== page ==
During this month remember having breakfast with a piece of news for many media seem to be new or exclusively connected with some Hollywood films, giving it a connotation of "amazing." I refer to espionage through computerized means.
Then leave a screenshot of the news, in which it's evident that the malicious code are also part of the operations of intelligence in different contexts, both from a viewpoint clearly fraudulent (in the case of computer criminals) as which shields under the "flag" to protect and safeguard the interests of a State (for many intelligence services), which seek to take advantage and/or neutralize the potential actions framed within the context of hostility.
Indeed, in many cases, touching the legality of actions.
According to the information that appears in the article, the most important intelligence service of Israel (Mossad) has used a type of malicious code trojan to obtain confidential information and critiques on nuclear facilities in Syria.
The fact that Mossad used a program to spy isn't a novelty because, like its American counterpart (CIA) and many other formerly used Promis as a resource for spying.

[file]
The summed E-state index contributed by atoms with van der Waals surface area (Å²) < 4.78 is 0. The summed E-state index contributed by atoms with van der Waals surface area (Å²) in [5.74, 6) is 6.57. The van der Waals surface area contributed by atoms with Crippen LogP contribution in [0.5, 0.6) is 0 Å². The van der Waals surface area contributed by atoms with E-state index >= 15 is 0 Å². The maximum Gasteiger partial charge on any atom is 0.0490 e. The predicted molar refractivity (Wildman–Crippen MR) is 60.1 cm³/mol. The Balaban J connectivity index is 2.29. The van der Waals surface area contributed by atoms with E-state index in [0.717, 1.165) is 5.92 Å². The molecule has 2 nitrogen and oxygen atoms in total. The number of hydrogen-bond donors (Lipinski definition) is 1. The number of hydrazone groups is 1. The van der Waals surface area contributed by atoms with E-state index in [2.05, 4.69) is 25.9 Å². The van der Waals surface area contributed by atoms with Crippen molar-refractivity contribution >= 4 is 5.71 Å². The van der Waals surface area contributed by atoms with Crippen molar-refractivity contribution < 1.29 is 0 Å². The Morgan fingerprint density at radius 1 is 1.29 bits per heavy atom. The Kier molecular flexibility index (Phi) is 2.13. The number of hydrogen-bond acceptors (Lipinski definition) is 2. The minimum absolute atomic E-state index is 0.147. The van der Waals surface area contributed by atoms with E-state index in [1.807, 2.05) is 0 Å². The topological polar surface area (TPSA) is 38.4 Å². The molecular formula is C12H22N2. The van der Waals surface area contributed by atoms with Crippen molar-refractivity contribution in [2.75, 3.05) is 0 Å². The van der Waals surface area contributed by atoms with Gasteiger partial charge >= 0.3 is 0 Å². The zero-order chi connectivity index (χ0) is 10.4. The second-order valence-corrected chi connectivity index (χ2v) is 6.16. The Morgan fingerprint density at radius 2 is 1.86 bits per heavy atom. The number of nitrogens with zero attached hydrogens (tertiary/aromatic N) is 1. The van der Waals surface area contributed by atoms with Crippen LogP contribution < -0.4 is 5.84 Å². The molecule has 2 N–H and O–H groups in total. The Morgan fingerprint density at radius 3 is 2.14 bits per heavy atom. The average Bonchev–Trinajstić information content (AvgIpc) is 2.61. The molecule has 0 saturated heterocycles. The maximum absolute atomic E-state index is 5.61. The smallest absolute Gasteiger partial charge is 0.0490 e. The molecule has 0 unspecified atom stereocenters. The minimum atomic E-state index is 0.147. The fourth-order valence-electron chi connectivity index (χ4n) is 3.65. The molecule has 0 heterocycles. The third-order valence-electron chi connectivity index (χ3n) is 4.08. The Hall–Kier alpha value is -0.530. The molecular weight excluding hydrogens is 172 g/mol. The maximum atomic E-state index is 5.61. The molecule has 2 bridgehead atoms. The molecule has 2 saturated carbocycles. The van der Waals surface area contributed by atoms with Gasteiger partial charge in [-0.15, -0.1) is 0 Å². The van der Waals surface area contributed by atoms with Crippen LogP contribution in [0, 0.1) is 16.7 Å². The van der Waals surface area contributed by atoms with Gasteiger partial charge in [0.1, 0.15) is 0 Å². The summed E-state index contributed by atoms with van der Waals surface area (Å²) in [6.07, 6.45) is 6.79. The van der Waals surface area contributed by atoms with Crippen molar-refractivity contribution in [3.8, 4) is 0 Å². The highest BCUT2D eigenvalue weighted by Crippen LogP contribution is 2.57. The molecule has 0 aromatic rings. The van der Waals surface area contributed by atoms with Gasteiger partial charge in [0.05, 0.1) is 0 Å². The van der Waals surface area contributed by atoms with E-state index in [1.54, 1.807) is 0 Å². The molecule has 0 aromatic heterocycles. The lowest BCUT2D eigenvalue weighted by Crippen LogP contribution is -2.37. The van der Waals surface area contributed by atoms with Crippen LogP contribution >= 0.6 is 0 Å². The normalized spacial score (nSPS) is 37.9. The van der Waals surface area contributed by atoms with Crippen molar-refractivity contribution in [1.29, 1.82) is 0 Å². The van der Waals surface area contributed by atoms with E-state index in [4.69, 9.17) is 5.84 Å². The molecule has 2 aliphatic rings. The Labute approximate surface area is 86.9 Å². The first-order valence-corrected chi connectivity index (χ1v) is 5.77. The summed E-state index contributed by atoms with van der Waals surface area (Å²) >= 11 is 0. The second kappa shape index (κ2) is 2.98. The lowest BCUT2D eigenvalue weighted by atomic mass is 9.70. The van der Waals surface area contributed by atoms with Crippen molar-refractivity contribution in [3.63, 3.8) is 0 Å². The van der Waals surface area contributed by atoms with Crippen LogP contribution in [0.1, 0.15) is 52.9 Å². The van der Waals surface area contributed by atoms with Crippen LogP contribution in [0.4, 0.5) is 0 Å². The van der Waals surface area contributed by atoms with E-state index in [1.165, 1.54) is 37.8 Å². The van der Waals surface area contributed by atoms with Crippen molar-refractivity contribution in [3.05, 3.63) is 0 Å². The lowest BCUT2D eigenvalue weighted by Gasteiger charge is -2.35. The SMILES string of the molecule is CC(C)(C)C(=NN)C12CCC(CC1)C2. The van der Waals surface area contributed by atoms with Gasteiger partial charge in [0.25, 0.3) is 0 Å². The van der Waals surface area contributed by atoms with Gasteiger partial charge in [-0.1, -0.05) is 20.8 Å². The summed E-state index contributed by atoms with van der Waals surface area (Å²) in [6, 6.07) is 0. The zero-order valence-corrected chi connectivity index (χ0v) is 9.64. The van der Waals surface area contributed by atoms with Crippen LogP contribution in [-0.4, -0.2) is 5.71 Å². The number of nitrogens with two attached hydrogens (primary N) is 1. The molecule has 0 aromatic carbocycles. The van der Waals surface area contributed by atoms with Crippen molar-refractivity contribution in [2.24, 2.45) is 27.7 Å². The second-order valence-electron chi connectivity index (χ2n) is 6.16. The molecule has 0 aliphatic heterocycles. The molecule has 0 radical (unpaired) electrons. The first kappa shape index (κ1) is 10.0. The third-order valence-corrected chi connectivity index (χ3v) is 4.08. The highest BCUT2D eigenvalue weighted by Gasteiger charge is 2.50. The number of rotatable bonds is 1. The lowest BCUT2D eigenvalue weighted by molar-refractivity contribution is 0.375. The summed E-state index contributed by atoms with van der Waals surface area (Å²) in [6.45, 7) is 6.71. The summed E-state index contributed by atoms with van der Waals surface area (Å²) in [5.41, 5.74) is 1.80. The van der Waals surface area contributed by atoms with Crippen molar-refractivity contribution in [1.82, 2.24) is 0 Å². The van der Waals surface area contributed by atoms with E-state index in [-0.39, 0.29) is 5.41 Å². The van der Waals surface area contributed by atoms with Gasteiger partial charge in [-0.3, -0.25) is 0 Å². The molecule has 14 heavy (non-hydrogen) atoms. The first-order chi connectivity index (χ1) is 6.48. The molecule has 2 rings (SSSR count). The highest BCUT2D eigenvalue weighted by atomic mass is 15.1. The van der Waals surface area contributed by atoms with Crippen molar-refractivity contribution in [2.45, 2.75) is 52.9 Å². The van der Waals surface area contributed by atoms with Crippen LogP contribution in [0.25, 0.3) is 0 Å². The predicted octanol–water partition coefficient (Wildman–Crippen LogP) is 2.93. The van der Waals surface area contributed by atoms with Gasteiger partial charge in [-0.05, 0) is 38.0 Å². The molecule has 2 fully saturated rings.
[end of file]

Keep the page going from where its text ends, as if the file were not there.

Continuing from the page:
(Someday maybe encourage me to write something about the programs used by intelligence services around the world ;P)
The point is that regardless of the impact of the news, malicious code are without doubt one of the most used for obtaining information, including at government and military, even among companies seeking to obtain confidential data that enable disclose their activities and win competition advantages.
Now, any organization or government entity may be a victim of espionage, and these activities must also be addressed by Information Security. So what can be done to counteract or neutralize these activities, which in most cases are handled on the edge of illegality, the truth isn't easy. However, implementing a strategy of misinformation can be a good practice of counterintelligence.
Ultimately it's easy to deduce that such maneuvers aren't only stock listed as "ghosts" or within the genre "science fiction" films themselves, but every day we are potential victims of the persistent attempts of malware writers seeking to break our security frameworks to obtain secret information.
Computer Intelligence, Information Security and Cyber-War
CYBINT in the business of Russian cyber-crooks
Pistus Malware Intelligence